Shangri-La Hotel Bangkok Combines East and West Luxury

The NEXT2 Cafe is an all-day restaurant known for its buffets spread out in a riverside setting.

Bangkok is a heady mix of East and West, with golden temples and opulent shopping malls. It is a city where street food rubs shoulders with gourmet dining and there is always something new and exciting happening here. But there are some things in Bangkok that never change, like the Chao Phraya, the River of Kings, which is an integral part of city life. Shangri-La Hotel Bangkok, the largest hotel on the Chao Phraya, is a spectacular, sprawling urban resort with two adjacent towers on a quarter of a mile of river frontage. The main Shangri-La Wing is in cutting-edge Thai style, while the more intimate Krungthep (the Thai name for Bangkok) Wing has a hushed and ritzy ambiance and all its 119 rooms and 10 suites have river views and balconies.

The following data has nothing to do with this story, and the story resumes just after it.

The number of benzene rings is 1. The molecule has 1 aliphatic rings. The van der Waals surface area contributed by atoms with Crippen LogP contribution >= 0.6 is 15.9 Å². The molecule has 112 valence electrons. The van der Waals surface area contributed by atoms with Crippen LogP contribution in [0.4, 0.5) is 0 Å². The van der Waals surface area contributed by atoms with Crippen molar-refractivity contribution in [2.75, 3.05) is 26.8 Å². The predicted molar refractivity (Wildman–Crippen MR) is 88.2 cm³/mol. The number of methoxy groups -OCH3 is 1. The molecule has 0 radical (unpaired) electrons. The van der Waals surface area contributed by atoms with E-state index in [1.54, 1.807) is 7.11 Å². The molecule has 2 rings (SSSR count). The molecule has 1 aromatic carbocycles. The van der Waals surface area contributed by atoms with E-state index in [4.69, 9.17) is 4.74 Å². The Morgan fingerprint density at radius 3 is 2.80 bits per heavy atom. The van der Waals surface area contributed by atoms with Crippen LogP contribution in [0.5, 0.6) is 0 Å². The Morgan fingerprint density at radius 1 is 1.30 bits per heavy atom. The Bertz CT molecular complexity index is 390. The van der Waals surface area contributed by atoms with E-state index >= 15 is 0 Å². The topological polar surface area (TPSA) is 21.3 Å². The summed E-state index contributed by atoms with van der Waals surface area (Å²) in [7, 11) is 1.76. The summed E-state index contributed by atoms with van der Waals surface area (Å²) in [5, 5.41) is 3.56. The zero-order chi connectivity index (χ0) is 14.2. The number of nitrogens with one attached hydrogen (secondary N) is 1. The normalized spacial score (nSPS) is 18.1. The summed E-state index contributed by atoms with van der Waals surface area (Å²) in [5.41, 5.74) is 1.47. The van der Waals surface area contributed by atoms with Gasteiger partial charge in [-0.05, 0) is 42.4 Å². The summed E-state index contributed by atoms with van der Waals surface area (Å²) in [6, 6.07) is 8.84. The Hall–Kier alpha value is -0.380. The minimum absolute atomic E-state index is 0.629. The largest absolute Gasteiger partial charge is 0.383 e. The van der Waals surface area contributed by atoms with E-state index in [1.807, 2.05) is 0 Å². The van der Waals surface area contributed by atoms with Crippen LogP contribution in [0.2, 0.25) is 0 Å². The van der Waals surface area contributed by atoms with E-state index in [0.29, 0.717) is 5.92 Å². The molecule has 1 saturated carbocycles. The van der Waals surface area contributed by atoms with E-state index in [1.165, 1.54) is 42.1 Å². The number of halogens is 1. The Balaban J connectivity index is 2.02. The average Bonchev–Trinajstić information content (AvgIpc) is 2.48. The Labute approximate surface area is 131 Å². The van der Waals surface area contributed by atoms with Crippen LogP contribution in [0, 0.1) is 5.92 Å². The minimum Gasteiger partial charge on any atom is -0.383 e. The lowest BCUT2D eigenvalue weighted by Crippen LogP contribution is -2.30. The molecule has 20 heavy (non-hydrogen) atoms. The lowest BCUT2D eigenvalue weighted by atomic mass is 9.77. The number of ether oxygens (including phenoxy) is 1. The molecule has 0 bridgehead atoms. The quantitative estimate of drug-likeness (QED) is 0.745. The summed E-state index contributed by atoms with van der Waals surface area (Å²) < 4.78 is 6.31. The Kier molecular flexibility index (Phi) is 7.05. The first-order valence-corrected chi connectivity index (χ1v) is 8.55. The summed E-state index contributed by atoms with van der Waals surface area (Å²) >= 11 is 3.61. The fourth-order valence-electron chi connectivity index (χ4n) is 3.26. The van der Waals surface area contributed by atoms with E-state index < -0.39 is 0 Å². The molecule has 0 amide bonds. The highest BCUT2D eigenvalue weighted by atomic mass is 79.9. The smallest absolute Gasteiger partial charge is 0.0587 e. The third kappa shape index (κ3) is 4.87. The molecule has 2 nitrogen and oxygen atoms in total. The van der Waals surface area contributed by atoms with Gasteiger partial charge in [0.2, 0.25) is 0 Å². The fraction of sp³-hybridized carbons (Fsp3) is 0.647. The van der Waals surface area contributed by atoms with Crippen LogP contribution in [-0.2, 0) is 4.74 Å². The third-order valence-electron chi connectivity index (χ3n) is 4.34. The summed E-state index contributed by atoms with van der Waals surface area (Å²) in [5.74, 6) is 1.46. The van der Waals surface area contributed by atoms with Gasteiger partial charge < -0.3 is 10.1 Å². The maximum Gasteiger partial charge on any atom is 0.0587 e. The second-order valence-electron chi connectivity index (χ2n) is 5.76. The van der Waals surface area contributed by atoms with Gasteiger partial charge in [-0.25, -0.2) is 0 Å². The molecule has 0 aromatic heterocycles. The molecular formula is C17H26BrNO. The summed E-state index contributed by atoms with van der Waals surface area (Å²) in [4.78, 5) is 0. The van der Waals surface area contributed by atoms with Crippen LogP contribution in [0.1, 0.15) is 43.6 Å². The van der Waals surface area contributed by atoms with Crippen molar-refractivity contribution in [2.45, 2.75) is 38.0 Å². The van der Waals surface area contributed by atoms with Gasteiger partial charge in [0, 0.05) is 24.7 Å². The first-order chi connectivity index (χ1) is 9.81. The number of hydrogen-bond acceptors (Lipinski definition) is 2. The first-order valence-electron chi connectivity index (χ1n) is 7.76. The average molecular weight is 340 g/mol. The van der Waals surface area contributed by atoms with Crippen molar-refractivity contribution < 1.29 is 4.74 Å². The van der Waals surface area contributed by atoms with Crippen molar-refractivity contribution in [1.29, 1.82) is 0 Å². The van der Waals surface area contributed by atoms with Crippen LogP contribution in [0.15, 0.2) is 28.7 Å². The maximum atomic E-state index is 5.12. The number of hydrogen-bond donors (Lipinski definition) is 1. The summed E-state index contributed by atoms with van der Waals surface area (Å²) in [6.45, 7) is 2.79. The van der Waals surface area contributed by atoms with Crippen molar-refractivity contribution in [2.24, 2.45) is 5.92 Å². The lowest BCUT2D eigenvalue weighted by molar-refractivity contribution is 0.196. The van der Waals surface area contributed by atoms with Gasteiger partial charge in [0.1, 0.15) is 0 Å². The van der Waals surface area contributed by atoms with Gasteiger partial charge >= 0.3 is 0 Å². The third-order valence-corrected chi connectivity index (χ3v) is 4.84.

The sweeping Lobby Lounge, with its shimmering chandeliers and soaring windows framing the flowing river, gave us the feeling of being on a cruise ship. On one side there was a pop-up art gallery and we were told that it is a popular venue for art and cultural happenings, music and dancing. In the afternoon, the tables filled up for the Golden Birdcage Afternoon Tea with its “pretty little things,” ranging from mouth-watering, bite-sized savories to signature sweets. And to further tempt lovers of all things sweet, the nearby Chocolate Boutique starts with breakfast.

The Specialty Suite in the Krungthep Wing has one bedroom along with a separate sitting room, kitchenette and dining area.